Super Easy to Avoid Contract Disputes with Chinese Companies

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A Practical Guide for North American SMEs to Avoid Contract Disputes with Chinese Companies

In the current business environment, trust between Chinese companies and Western businesses has decreased. There are more risks in the Chinese economy. As a result, contract disputes occur more often than before. It is crucial for North American small businesses to be more cautious. How to avoid contract disputes should become part of the regular proactive measures.  Remember these 5 practical tips, and you can easily minimize the risk of contract disputes with Chinese companies. 

1. Have a Written Contract 

It is essential to have a written contract in place when doing business in international sales. A tailor-made contract plays a vital role in ensuring that both parties have a clear understanding of the business terms. This is especially true when a transaction involves parties speaking different languages and from different cultural backgrounds. Unfortunately, written contracts are often overlooked, and people rely on email exchanges as evidence of what has been agreed upon. However, email exchanges are not legally binding and can lead to misunderstandings. Having a written contract is the first step to avoiding disputes down the road.

2. Have a Bilingual Contract 

“Lost in translation” often causes misunderstandings and disputes.  It is important to have a bilingual contract when an international SME trades with a Chinese company. Having a bilingual contract would help confirm the other party agrees with you on the same terms.

In addition, it’s crucial to have a lawyer review the consistency between the two language versions to ensure that both versions accurately reflect the same intended meaning.  If a dispute ends up in a Chinese court, a bilingual contract with identical two versions would substantially reduce the disadvantage faced by an international SME.

3. Choose the Appropriate Governing Law 

One of the first things to consider when entering into a contract with a Chinese company is the governing law. The chosen governing law will be used to interpret the terms of the contract and resolve any disputes that arise. It’s important to make a choice at the time of the contract, as it can significantly impact the outcome of a contract dispute.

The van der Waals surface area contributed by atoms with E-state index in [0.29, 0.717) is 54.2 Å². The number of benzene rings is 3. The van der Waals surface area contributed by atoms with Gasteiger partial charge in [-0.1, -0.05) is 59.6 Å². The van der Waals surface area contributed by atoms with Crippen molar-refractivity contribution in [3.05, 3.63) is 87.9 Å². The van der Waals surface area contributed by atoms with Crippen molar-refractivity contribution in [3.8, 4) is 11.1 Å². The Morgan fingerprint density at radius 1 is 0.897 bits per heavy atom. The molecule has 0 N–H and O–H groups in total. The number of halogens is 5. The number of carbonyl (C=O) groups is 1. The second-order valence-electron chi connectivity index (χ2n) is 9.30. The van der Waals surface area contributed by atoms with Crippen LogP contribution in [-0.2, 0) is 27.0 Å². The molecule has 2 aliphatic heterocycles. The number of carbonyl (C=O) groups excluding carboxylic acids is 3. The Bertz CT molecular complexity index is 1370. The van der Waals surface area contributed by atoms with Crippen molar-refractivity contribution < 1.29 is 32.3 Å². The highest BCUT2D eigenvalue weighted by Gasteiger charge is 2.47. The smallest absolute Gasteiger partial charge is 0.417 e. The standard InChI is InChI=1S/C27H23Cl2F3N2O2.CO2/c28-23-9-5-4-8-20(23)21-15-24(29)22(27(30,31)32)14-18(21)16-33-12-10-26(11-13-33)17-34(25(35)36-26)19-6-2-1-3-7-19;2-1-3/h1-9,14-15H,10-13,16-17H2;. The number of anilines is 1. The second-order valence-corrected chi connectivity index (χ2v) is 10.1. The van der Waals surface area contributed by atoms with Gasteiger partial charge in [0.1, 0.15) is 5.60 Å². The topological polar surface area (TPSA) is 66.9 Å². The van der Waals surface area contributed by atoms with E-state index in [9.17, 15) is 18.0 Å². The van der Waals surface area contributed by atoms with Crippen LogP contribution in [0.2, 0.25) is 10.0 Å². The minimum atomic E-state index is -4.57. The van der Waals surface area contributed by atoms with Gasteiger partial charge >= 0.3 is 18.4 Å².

Both sides often prefer the law of their home jurisdictions as the governing law. As a compromise, international parties often accept Hong Kong law given its origin in British law. If the law of the PRC is chosen, it’s critical to consult a China-qualified lawyer to understand any major implications. 

4. Choose the Appropriate Method of Dispute Resolution 

Another important consideration is the method of dispute resolution. This includes the process how to resolve any disputes that arise. It’s also advisable to make a choice at the time of the contract. 

For North American small businesses, it’s generally advisable to choose international arbitration over litigation. Arbitration is generally faster and less expensive than litigation, and the decision of the arbitrator is binding on both parties.

5. Choose the Appropriate Venue 

In addition to choosing the appropriate method of dispute resolution, it’s important to choose the appropriate venue. This refers to the location where contract parties choose to resolve the disputes in the future. For arbitration, the venue is typically specified in the contract. 

While there are several options available, such as Singapore, London and mainland China, business executives, in-house counsel, and lawyers often deem Hong Kong as the most popular venue for international arbitration involving Chinese parties

The Hong Kong International Arbitration Centre is an independent, internationally recognized arbitration institution that provides a neutral venue for resolving disputes between Chinese and foreign parties. Hong Kong’s status as a Special Administrative Region of China means that it has a separate legal system from mainland China, while it has advantages and one of them is, relatively speaking, the easier enforcement of its arbitration awards in China. 

In addition, enforcing a Hong Kong arbitration award in China is generally easier than enforcing a foreign arbitration award. Under the “Arrangement Concerning Mutual Enforcement of Arbitral Awards between the Mainland and the Hong Kong Special Administrative Region,” which came into effect in 2000, Hong Kong arbitration awards are generally recognized and enforced in mainland China. This arrangement provides a streamlined process for enforcing Hong Kong arbitration awards in mainland China, which can save time and costs for North American small businesses in case of a dispute. 

In conclusion, doing business with Chinese companies can be rewarding, but it can also be complex and challenging. By taking the above-mentioned simple actions, SMEs can at least easily avoid many unnecessary contract disputes. Check out the services on Trustiics, small businesses can protect their rights and interests and efficiently solve legal problems in China.

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